Touching
This compulsion presents as an overwhelming impulse to touch certain objects over and over again.

Counting
This presents as a compulsive urge to count any collection of items such as books on a shelf, lampposts along the road and so on.

Tidiness/ symmetrical orderliness
Presents as a compulsive urge to have everything aligned just so the most typical example would be the person who continually straightens pictures, has books arranged on his shelf in some specified order, such as in alphabetical order.

Hoarding
A compulsive need to acquire and keep useless objects most common of which are old newspapers. However as time progresses the suffer becomes unable to throw anything away keeping letters, receipts, bills, cloths, furniture occasionally even food or unused medication for years and years. Eventually the home of a sufferer of a hoarding compulsion becomes cluttered, chaotic and a health threat as eventually nothing is discarded.

Praying and confessing
A compulsive need to pray to negate the effects of an imaginary “sinful” thought or action which by normal standards of comparison would not be perceived as such, or to counter act or block out an intrusive blasphemous thought. The compulsive need to confess manifests as an overwhelming impulse to confess imaginary sins and may compel the sufferer to repeatedly confess sins to others that to most people would appear inconsequential and foolish.

Superstitious compulsions
The sufferer may avoid unlucky numbers and colours manipulating his activities and environment to avoid interaction with such. Compulsive rituals are carried out to ward of unlucky occurrences. Such rituals may include getting up at exactly the same time of day or going for the same walk each day or touching a certain object. The nature of the superstitious ritual will be unique to each individual sufferer. Anxiety occurs if the rituals are not carried out. I had a ritual of touching wood each time I had a bad thought or whenever a frightening thought came to mind. On some occasions I would just sit and hold a wooden peg and put a peg in my pocket whenever I went out in order to mitigate an unwanted mostly frightening thought. Sometimes when the thoughts came in rapid succession I would have to continually hold the peg concealed in my pocket. At night I would sleep holding the wooden peg for invariably upon waking I would be subjected to frightening or worrying thoughts.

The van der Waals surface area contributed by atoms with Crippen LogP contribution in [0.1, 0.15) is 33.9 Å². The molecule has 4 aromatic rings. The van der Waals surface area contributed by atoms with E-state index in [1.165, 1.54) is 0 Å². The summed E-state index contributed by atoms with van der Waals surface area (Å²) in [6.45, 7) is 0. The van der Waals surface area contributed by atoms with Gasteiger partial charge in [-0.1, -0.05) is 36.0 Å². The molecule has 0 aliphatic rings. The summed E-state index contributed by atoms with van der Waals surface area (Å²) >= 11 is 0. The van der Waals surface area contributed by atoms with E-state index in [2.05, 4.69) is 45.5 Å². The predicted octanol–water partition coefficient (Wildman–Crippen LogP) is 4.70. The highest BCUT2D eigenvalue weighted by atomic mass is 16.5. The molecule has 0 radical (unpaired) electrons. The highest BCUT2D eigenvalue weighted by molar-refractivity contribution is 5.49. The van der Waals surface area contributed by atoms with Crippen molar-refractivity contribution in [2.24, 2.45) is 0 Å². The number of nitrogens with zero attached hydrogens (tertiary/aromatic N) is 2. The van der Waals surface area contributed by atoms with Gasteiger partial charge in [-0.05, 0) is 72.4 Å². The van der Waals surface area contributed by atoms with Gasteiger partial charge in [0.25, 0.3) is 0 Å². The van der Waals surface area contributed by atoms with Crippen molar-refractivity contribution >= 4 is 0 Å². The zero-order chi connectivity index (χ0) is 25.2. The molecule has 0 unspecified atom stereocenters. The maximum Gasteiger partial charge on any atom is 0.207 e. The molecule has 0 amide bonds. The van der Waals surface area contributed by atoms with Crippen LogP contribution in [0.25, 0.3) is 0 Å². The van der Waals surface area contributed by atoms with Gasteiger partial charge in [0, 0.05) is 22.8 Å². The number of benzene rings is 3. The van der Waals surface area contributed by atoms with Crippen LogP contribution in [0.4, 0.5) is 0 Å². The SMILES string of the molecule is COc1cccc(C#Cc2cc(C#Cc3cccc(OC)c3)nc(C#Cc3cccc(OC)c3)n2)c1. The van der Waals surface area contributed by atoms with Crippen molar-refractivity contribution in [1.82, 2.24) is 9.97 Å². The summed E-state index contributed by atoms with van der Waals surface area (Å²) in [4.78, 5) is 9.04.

Repeating
May present as the compulsive need to read the same word or sentence over and over, indeed any action can be involved in this particular compulsion. Often the manifesting compulsion bears no relation to the precipitating obsession. For instance a repeating obsession such as the one mentioned above can be carried out to rid the sufferer from perhaps an intrusive thought of an offensive nature for instance. The sufferer will repeat the action until the thought dissipates.

Other OCD characteristics

In addition suffers of OCD will compulsively be involved in rumination. Such ruminations can be upon profound subjects such as philosophy, religion and the meaning of life. However ruminative contemplation can take the form of very trivial matters such as how long should I brush my teeth. Many hours of such can take place or ruminations can occur in the background whilst the sufferer is involved in other activities or even whilst involved in other obsessive–compulsive behaviours.

Doubt is another characteristic of the OCD sufferer, the French once called OCD la folie de doute the doubting disease. Doubt is the emotion that feeds most obsessive and compulsive behaviours particularly checking and washing compulsions.

Guilt is another characteristic of most OCD sufferers along with feelings of over responsibility, both of these emotions can also provide motivation for obsessive compulsive behaviours.